Here I am with the 5 guys on the team. My husband is to my right, with the orange visor.  The "C" on our singlet stands for Carlisle.  If you are not familiar with Jim Thorpe and his history in running, find it here. This is a similar uniform that Jim Thorpe wore when he was an athlete for the "Carlisle Indian School" which much later became Carlisle Barracks. It was our way of honoring him.  There were 2 other ladies on the team, but unfortunately, we did not link up with them for this photo. 
 We did find out later that our team place 4th in the "Masters Mixed" category.  The top 4 times counted for our team score. My time actually counted, with the 3 fastest guys.  I'm glad I was able to run as well as I did.
  I was able to link up with a few Army friends at the race, including my best friend, Michele, who had travelled from North Carolina for the race.  After spending some time with her, I was starting to shiver, and it was time to head to the bag check to retrieve some warm clothes!
 We saw the long line for the shuttle buses, and decided to walk the mile instead to the bag check.  My legs were tired and sore, but it was good to be moving.  Getting our bags was quick and easy and I was "happy" to put on my Oiselle Happy Hoodie- pun intended! We made our way to the Metro and worked through the crowds before finally getting on a train. 
  We made it back to Centreville, and met our friend with our kids and hers at Tropical Smoothie.  We enjoyed yummy smoothies and wraps before headed back to their home for warm showers. 
  After a quick foam rolling session and packing our things up, we were on the road to home. It was a great weekend, and turned out much better than I expected! This a race that I enjoy every year. I hope to be able run it for many more!

Saturday, October 12, 2013

The Ultimate Mother Runner Showdown: Ragnar DC

Where to begin this post? I had the most amazing experience last weekend, and it is difficult to summarize my experience with words. I was selected to be part of this relay team back in June. 22 mother runners (+2 alternates) were selected to join Sarah Bowen-Shea and Dimity McDowell in Cumberland, MD to run 199 miles all the way to Washington, D.C. I was selected to be a member of Team Sarah (later named Badass Mother Runners), and I became runner #5.
  During the last 4 months, these Mother Runners have been getting to know each other on our own BAMR Facebook page, discussing training, logistics, costumes and packing lists.
  I decided not to do a full recap of the relay, but at the bottom of my blog, I will share some of the recaps of some of my team-mates. There are some fun tales in there. I instead decided to share on here my poem that I wrote for the  Another Mother Runner  website. We were asked to write a short recap for the website, and keep it under 200 words. Since I had applied for the relay with a poem, I felt this was appropriate. Here is my poem, based on Elizabeth Barrett Browning's "How Do I Love Thee?"

How Do I Love Thee  Mother Runners? Let me count the ways…

How do I love thee Mother Runners? Let me count the ways.

I love thee with all my heart, you my sisters in sport

As far as my legs can run on dusty roads while white vans rumble by

For the laughter, support and passion that comes with running

In the dark of night with red blinking lights and Christmas lights on tutus.

I love thee as much as Cherry Limeade Nuun and tabouli salad made with c are.

Most quiet need, by sun and headlamps.

I love thee freely, as tightly as my compression socks squeeze my calves.

I love thee purely, as much as that communal shower cleansed me.

I love thee as I pass that sweaty slap bracelet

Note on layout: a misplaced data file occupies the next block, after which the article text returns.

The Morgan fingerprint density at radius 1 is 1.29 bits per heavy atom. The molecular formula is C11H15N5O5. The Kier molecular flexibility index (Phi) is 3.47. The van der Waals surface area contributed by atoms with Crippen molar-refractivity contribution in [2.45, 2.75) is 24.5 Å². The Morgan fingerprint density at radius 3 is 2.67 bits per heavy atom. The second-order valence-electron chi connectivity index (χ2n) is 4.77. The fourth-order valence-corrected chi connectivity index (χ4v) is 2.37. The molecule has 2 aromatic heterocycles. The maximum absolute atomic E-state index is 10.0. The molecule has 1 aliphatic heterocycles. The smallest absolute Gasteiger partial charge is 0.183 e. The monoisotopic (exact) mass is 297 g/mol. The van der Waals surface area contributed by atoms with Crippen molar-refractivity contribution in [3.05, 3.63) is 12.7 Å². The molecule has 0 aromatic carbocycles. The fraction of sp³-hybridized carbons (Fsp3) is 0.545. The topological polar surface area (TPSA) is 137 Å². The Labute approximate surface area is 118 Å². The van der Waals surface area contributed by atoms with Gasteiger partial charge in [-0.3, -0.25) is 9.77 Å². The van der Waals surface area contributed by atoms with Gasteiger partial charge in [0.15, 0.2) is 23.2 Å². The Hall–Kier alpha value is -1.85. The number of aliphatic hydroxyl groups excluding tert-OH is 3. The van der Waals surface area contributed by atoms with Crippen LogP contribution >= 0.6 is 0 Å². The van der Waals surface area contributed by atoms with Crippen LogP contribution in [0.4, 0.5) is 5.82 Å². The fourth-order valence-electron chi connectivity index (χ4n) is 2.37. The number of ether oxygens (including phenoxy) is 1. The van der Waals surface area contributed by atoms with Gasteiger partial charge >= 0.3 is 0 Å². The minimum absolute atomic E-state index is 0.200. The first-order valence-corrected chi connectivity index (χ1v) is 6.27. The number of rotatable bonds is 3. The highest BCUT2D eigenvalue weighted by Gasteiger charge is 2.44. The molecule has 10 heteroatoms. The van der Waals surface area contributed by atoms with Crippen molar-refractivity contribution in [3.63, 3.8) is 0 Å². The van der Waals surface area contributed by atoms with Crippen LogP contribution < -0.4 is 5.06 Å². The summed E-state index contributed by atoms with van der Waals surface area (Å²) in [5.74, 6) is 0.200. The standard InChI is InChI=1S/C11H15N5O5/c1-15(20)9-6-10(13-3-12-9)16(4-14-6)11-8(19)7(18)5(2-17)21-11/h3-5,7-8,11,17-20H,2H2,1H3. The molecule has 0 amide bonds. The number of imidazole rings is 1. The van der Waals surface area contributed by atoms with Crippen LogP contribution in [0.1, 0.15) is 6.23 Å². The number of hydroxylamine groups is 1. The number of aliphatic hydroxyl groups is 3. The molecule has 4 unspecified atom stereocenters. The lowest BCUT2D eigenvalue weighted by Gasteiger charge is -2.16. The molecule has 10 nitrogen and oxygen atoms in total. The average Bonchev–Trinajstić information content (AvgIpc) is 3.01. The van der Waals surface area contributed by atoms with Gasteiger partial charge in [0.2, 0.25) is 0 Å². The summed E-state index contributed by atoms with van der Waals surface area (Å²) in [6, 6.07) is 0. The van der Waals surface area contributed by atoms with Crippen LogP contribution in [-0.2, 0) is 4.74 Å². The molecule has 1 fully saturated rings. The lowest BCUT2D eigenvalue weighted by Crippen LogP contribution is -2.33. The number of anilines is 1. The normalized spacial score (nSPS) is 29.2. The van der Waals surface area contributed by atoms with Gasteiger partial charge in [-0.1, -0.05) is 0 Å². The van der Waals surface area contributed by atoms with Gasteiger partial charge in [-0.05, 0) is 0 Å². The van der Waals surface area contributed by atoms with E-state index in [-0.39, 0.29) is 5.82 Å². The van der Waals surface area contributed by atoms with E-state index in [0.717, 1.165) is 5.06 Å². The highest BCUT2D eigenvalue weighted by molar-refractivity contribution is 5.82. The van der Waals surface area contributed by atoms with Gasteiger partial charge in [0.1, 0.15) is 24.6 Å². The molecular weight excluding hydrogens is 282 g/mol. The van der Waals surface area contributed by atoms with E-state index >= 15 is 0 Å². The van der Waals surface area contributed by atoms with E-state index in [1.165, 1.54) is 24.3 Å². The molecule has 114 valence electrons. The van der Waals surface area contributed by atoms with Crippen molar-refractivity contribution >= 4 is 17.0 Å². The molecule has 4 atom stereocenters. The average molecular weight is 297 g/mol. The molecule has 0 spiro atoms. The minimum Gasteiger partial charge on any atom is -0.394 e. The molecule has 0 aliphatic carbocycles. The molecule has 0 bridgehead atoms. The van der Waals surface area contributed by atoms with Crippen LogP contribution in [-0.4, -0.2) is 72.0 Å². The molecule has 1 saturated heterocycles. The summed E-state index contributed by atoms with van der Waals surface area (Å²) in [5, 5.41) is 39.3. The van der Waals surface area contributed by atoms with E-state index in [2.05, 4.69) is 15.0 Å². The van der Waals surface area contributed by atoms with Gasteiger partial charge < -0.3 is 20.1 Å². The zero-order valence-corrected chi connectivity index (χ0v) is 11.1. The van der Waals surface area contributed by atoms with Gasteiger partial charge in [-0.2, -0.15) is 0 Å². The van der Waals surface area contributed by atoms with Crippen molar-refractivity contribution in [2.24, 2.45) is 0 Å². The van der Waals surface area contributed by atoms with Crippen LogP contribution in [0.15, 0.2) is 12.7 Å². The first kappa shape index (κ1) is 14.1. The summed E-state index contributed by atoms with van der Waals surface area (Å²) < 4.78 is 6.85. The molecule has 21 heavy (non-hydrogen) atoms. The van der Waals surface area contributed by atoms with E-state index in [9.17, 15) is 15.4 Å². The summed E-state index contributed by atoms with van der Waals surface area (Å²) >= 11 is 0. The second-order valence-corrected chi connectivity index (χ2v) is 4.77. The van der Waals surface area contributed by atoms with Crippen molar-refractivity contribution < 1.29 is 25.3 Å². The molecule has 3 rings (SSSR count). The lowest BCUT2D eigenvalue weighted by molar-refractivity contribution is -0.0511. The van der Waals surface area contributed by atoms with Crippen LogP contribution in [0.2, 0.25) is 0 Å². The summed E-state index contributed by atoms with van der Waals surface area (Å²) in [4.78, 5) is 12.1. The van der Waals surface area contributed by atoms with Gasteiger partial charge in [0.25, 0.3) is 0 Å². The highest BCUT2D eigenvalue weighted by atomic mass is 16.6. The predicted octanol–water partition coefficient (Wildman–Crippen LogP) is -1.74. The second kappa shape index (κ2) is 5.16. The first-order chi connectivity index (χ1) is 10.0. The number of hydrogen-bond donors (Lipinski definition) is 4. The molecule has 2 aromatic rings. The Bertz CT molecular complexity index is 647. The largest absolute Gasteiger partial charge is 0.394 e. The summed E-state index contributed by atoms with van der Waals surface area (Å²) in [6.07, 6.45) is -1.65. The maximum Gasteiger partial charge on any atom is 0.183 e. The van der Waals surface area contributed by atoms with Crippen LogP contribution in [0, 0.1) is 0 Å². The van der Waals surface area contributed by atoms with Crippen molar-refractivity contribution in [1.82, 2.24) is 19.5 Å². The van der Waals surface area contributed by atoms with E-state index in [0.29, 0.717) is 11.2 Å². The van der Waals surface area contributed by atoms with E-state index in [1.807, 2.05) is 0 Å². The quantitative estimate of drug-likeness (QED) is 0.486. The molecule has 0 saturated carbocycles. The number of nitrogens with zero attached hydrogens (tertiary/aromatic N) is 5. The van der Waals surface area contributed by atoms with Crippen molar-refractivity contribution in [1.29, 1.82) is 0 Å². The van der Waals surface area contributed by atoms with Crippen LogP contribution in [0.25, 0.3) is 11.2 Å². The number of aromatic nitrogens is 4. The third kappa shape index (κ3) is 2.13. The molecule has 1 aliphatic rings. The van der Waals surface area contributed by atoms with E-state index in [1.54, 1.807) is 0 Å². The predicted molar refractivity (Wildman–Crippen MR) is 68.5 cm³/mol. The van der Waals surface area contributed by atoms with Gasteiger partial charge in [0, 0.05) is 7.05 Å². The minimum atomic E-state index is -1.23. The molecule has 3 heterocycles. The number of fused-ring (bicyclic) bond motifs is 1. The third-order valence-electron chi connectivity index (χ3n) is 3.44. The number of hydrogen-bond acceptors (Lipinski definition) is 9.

And as my quads ache from tearing down those hills.

I love thee with a love and an appreciation for the generosity of spirit

That is shared among us as we ventured together,

Smiles, dance parties at the finish---and if our paths should cross again,

I shall but love thee better as an Ultra Team in Ragnars to come!

Here's a few photos from my epic weekend. As they say, pictures are worth a thousand words. Enjoy!


Hot Mamas in Tough Girl Tutus Team Sarah


This about sums it up for me. Pure joy!! Special thanks to Sarah and Dimity for selecting me to be part of such a great event that I will never forget. Thanks to all the mother runners that I now have the pleasure of calling my friends. Thanks especially to my van mates, the ultimate Bad Ass Mother Runners: Bethany, Schuy, Terri, Jill and Sarah. You have all RETURNED WITH HONOR!
For more recaps from some of my team-mates, please check out these links:

Tuesday, October 1, 2013

Charity Miles

In January of this year, I discovered the Smartphone app Charity Miles.  It seemed simple enough:upload the app on my phone, pick a charity to run for, turn it on when I start, turn it off when I'm done.  Each mile I run, 25 cents is donated to the charity of my choice.  It has become a regular habit of mine to use the app on my daily runs. 
  My charity of choice is almost always the Wounded Warrior Project. This charity is close to my heart, being an Army wife.  This charity helps Wounded Warriors and their families.  It is an easy way to give back to an organization that is helping so many people affected by the recent deployments. 
  What I like most about Charity Miles, other than the simplicity of using it, is that you have so many charities to choose from, including Every Mother Counts, Do, Habitat for Humanity, Ironman Foundation, The Nature Conservancy, The Michael J. Fox Foundation, ASPCA, Feeding America, Pencils for Promise, Partnership for a Healthier America, Achilles Int'l, WFP, Stand up 2 Cancer, (Red)to Benefit The Global Fund and Autism Speaks.  Everyone can find a charity that is close to their heart. 
  I recently watched this video which features Gene the founder of Charity Miles with his grandfather, who suffers from Parkinson's Disease.  Gene started this company in order to gain support from corporate sponsorships that will contribute to these charities.  I love their slogan #EveryMileMatters. Because it does. As a runner, I'm out there running anyway. Why not benefit a charity at the same time?
  Right now Charity Miles has the chance to have the opportunity of being chosen to have a commercial during the Super Bowl.  Click here to vote for them to get to the next round. 
I also hope you will be inspired to upload the app, and start earning your own Charity Miles.